Science Experiments: Water Molecule Attraction

Matter is made of tiny particles that are attracted to one another.

We did a series of experiments activities from Middle School Chemistry (the free, downloadable chemistry course) that show that water molecules are, indeed attracted to one another.

We first used a medicine dropper to see how much water we could push out of the syringe. We also examined the pictures of the droplets we managed to photograph in the air. We observed the shape of the droplets and talked about why the water drop was round (rather than in a thin stream or bursting out in all directions).

Water-Molecules

We then put a few drops of water on wax paper and tried moving it around with a Popsicle stick, tried separating it and watched what happened when two droplets were brought in close proximity to one another.

Water-Molecule-Attraction

We did the activity, Water Drops Unite!, using the sheet provided in Middle School Chemistry. The kids had a race to see who could unite the water droplets the fastest.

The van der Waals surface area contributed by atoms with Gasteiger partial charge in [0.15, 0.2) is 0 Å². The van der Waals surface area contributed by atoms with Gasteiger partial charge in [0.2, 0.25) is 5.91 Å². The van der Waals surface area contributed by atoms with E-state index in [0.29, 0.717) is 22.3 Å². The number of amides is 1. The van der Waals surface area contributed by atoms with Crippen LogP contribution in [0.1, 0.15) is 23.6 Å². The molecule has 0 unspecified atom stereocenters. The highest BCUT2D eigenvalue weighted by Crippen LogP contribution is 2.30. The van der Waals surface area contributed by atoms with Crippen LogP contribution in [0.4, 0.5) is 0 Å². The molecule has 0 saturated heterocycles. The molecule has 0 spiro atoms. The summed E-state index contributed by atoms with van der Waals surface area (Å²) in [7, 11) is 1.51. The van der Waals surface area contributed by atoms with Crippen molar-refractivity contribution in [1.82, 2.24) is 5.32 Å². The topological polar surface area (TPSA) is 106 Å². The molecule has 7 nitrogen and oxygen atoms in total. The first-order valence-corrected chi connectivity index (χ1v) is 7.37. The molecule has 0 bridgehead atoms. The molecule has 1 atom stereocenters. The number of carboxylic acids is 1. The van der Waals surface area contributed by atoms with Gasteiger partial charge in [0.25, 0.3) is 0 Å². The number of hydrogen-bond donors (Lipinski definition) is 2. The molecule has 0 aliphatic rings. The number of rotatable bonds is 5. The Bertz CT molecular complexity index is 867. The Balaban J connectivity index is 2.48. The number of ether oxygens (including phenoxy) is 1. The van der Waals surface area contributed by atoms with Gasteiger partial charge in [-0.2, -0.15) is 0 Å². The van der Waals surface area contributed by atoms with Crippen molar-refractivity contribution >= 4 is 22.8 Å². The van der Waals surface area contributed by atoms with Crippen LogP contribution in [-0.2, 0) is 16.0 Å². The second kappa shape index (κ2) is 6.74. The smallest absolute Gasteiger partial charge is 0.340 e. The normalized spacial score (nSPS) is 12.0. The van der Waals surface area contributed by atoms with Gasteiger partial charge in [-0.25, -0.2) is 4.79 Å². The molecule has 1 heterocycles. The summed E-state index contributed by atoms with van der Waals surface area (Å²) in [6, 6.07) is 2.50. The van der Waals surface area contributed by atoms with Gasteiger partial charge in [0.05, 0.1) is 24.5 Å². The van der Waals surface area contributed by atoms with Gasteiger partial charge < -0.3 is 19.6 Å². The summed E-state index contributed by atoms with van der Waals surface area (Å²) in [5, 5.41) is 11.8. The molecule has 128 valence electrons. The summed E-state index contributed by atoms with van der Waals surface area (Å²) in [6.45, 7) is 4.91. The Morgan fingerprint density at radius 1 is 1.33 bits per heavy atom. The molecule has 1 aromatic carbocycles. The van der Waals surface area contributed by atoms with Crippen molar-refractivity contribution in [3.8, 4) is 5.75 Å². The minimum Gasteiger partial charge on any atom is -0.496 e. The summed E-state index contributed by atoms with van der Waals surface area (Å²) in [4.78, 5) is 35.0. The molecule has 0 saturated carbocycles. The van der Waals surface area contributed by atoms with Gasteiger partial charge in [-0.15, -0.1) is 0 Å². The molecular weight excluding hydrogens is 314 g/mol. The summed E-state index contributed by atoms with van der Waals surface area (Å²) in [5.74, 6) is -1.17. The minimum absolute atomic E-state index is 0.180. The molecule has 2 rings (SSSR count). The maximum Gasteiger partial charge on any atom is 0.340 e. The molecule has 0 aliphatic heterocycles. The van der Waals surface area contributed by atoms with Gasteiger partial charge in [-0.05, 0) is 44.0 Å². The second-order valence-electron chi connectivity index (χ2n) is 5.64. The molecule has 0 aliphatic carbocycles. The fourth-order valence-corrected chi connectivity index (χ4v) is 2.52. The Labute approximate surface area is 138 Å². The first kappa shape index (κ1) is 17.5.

Water-Droplets-Unite

The kids also had fun with the Race Drop Raceway.

Race-Drop-Raceway

The kids were amazed at the water balloon video that showed frame-by-frame how even after a balloon is popped, the water molecules stay together and keep the shape of the balloon. We must have watched that video four or five times!!

Water-Balloon

From here we went on to build our own water molecules (and others). More on that in another post soon.

You might also be interested in these posts from our chemistry unit:

ChemistryReviewPictures

BuildingMolecules

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3 Responses

  1. June 20, 2013

    […] of the books suggested in the NOEO curriculum. We did a few activities about molecule movement, water molecules, acids and bases, building molecules, and more […]

  2. October 6, 2014

    […] Water Molecule Attraction […]

  3. October 6, 2014

    […] Water Molecule Attraction […]

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